Here’s a bit of medical trivia for you. The dictum, “First, do no harm” is not a part of the Hippocratic Oath. It actually comes from Hippocrates’ writing “Epidemics.” (You have to have the correct citation if you’re going to win those exciting Hippocratic bar bets, right?)

Regardless of the source, if the results of a recent survey of 250 members of the National Physicians Alliance (NPA) were taken into account, the statement might be modified to “First, do less.” The group has become concerned about the (sometimes) questionable medical value of new technologies and treatment patterns. With that in mind, NPA asked its members to list five recommendations in each of three practice areas: family medicine, internal medicine and pediatrics.

The results are fascinating, though not terribly surprising – especially in light of reports (New England Journal of Medicine, etc.) over the past few years questioning the value of annual physicals for asymptomatic patients. For example, in the area of pediatrics, the group suggests that physicians not prescribe antibiotics for every sore throat – only those where the patient tests positive for strep throat. Pediatricians should not order diagnostic images for minor head injuries without the loss of consciousness or other risk factors.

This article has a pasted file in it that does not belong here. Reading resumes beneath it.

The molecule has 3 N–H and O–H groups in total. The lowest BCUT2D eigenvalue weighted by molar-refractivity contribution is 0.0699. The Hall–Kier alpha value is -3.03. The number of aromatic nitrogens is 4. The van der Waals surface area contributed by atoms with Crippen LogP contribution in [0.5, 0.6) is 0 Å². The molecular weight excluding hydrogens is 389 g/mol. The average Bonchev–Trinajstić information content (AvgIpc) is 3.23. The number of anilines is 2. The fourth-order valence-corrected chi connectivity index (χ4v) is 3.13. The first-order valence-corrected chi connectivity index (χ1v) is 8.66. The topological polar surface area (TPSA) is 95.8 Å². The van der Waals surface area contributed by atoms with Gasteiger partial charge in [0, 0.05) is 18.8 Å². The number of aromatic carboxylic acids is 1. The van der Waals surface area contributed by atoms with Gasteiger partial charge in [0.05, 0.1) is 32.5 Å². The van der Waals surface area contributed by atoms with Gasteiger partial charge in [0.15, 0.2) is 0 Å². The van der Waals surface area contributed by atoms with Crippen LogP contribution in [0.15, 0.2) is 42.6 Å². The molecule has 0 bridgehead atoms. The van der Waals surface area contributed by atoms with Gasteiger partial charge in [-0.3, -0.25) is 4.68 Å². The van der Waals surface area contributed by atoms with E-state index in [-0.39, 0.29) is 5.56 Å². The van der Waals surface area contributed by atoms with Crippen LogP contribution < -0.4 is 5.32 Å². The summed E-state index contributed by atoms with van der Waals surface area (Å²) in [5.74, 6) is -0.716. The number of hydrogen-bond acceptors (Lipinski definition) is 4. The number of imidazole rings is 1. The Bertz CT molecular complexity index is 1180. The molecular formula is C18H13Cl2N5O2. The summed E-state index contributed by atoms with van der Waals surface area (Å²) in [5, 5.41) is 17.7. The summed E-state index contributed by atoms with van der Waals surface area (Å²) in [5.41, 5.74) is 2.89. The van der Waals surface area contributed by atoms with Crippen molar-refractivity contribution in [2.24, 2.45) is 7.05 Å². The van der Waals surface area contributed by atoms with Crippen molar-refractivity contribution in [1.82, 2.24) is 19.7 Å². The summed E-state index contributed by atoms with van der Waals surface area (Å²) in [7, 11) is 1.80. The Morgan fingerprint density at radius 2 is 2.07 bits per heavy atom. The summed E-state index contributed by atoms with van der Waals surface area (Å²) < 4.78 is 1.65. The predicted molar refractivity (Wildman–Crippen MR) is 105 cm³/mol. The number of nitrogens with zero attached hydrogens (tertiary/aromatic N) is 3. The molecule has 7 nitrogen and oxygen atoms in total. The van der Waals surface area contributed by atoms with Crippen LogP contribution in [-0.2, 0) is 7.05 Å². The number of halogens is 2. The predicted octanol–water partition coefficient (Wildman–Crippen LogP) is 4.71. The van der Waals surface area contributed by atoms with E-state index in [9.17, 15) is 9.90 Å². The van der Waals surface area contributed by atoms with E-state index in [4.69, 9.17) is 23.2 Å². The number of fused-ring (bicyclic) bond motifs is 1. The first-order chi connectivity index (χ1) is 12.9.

Internists should not order imaging studies for lower back pain within the first six weeks unless red flags are present. They are also advised not to obtain blood chemistry panels or urinalysis for asymptomatic healthy adults. Family practice physicians should not routinely prescribe antibiotics for mild to moderate sinusitis, and should avoid ordering annual EKGs or other cardiac screenings for low-risk patients without other symptoms.

Basically, the survey boils down to this: use more common sense and fewer dollars and cents. Who knew?

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